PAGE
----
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Tea and coffee are widely popular today and most of us need at least a mug or two to get us through the day, but in days of yore, before their discovery and widespread use, people relied on very different drinks. At the end of last week, we had a look at the origins of beer in early civilization, and its important- if slightly ironic by modern standards- role in keeping people healthy. 

The Origin of Wine

Today we are going to look at another drink that probably pre-dates even civilization- wine. Of course, the very earliest sorts of wine weren't what we imagine when we turn our minds to it. A sort of faux-wine can occur naturally with fruit. As it ripens, the sugars interact with airborne yeast and begin to ferment. Animals have been observed eating such fruit- with predictable results! It doesn't seem like much of a stretch of the imagination that our ancestors knew about this too, and decided to refine the process.

Currently the earliest known use of wine dates back eight thousand years, thanks to archaeological evidence found on a hilltop in eastern European Georgia, where ceramic storage jars were found with wine stains inside. Further analysis discovered that whoever had made the wine was also using tree resin as a preservative to make it last longer- a technological development that suggests wine making is older still. From Georgia, evidence has been uncovered that shows it spreading out into the Middle East from sites in Turkey and Iran. The ancient city states and kingdoms that sprang up within the fertile crescent were also producing and importing wine.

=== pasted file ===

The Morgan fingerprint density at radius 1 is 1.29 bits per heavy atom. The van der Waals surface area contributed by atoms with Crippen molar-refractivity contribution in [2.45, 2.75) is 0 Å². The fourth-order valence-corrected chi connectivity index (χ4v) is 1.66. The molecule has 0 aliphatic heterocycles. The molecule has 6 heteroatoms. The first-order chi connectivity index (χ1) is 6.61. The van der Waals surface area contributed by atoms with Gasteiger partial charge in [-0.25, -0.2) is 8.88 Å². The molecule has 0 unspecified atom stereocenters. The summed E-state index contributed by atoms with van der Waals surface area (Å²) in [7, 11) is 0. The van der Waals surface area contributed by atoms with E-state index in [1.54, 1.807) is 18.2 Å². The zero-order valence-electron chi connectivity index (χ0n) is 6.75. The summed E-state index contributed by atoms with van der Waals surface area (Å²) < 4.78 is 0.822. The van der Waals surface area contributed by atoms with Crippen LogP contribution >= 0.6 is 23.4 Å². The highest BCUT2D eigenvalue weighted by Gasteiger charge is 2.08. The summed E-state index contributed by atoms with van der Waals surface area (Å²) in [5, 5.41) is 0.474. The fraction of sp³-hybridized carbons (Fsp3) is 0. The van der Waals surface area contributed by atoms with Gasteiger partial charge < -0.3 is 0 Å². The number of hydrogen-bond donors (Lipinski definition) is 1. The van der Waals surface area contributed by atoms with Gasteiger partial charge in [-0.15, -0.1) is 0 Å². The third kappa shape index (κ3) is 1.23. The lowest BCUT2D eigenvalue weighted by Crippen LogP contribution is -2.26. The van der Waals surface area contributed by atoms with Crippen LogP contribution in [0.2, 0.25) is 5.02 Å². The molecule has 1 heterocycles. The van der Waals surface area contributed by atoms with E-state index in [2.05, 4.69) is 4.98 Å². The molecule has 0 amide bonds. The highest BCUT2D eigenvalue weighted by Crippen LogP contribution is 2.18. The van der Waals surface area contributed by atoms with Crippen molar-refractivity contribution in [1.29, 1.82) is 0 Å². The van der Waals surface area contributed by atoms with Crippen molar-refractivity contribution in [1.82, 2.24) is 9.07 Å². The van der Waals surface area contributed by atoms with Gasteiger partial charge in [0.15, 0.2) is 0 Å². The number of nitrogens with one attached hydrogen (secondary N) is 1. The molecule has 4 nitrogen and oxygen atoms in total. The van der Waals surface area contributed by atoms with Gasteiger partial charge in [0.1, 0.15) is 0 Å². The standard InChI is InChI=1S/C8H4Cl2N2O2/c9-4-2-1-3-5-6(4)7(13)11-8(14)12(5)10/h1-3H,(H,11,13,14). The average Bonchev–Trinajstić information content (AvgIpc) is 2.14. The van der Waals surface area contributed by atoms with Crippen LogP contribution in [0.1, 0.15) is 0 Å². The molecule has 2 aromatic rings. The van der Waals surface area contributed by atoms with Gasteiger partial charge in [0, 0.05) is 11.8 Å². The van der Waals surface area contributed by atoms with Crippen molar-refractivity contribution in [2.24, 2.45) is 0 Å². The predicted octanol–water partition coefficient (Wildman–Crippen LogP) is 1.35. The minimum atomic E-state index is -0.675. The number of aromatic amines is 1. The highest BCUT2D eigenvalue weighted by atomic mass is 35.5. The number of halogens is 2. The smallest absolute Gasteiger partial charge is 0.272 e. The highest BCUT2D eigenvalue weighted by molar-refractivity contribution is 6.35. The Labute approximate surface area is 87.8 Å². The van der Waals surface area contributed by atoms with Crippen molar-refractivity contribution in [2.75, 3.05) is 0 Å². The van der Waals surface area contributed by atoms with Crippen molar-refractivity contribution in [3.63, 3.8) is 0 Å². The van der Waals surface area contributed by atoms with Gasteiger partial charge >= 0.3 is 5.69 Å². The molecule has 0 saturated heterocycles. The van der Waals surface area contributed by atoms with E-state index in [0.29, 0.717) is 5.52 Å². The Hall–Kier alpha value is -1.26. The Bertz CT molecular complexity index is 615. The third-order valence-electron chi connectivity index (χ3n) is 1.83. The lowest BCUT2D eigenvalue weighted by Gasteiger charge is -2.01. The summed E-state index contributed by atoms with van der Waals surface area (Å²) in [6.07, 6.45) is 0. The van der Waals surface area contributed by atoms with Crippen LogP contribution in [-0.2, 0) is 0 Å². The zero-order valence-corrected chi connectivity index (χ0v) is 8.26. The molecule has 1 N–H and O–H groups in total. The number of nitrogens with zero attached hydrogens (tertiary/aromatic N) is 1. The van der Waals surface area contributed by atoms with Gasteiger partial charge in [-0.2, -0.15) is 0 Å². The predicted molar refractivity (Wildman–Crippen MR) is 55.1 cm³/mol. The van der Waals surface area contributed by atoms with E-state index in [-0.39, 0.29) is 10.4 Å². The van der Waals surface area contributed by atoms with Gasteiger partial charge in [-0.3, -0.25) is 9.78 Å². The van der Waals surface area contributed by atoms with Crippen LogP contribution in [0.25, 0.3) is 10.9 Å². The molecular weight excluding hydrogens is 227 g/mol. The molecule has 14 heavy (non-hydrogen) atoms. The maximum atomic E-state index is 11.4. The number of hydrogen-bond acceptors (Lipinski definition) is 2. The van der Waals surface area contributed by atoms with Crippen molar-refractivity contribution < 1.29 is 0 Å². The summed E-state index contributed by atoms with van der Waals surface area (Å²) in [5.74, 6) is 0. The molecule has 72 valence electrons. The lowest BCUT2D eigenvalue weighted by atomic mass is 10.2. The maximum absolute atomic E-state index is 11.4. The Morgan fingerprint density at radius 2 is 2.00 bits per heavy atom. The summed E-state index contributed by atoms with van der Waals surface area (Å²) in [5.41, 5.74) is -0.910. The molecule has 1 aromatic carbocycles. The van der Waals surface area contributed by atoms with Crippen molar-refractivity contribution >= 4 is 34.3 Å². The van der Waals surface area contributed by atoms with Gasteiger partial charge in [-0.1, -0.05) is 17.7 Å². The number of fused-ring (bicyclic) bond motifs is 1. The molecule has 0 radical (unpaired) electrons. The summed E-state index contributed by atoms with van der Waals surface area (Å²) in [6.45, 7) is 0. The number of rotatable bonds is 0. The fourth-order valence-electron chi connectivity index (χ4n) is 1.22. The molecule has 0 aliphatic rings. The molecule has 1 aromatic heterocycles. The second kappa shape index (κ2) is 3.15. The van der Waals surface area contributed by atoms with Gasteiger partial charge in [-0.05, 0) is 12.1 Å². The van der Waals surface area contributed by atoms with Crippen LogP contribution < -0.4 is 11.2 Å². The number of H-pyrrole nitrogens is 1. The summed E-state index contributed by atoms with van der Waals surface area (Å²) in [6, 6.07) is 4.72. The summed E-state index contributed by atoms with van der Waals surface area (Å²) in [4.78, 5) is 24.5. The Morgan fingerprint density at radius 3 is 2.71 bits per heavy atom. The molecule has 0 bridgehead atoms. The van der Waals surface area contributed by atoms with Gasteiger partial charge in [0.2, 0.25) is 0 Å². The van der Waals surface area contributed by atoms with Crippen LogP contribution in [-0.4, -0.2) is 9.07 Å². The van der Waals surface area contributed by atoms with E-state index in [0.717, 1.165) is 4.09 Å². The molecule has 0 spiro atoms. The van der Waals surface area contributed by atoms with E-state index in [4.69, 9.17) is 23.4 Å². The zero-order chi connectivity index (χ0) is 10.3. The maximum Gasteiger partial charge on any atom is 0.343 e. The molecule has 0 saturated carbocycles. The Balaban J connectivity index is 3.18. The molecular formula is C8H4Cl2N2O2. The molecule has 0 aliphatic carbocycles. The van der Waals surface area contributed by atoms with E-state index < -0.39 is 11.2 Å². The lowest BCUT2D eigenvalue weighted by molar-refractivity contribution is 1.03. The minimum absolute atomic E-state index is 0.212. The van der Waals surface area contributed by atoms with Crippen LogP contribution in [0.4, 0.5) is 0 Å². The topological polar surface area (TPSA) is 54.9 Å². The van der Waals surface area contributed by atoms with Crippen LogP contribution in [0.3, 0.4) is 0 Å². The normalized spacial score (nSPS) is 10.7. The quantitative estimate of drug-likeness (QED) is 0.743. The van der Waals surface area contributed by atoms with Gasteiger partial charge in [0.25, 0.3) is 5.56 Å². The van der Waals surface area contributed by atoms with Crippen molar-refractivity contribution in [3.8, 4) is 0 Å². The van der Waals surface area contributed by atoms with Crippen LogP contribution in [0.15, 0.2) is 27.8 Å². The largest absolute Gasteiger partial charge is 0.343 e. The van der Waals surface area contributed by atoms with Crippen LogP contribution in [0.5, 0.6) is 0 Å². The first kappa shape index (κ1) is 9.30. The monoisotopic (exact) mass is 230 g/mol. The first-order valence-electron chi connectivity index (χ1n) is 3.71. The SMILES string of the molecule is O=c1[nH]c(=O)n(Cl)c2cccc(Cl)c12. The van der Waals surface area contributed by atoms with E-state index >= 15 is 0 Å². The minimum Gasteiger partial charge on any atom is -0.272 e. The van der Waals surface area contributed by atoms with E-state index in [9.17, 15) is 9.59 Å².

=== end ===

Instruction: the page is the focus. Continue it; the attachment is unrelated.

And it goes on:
The Rise in Popularity of Wine

Although, as we recently discovered, they may not have brought clotted cream to Britain, the Phoenicians were responsible for spreading, not only wine, but also the means to produce it, to the furthest reaches of the Mediterranean basin. The Phoenician civilization began around 5,000 years ago, growing up along the easternmost shoreline of the Mediterranean in the region known as Canaan. The cities of Sidon, Tyre and Byblos were all founded along the coast there. By the middle of the second century BCE their inhabitants had begun to sail out across the Mediterranean in force, becoming a wide ranging thalassocracy- an empire of the sea- focusing mainly on trade. They brought wine all the way to Iberia, now known as Spain, and many places in between.

Whilst it was the Phoenicians who showed people around the Mediterranean basin how to make wine, it was the ancient Greeks who had a huge effect on the development of the wine industry and culture in Europe. Alongside developments in vineyard management they enjoyed a little experimentation. Trying out various extra ingredients such as spices, herbs, oil and perfume, they paved the way for drinks like mulled wine and vermouth. The value of wine in ancient Greece was based less on who had made it and more on the region it came from, much like wine today. Ancient Greece even had its own wine critics. Poets would show their appreciation- or dislike- of certain wines in verse form, no doubt pleasing some and aggravating others as critics still manage to do this day!

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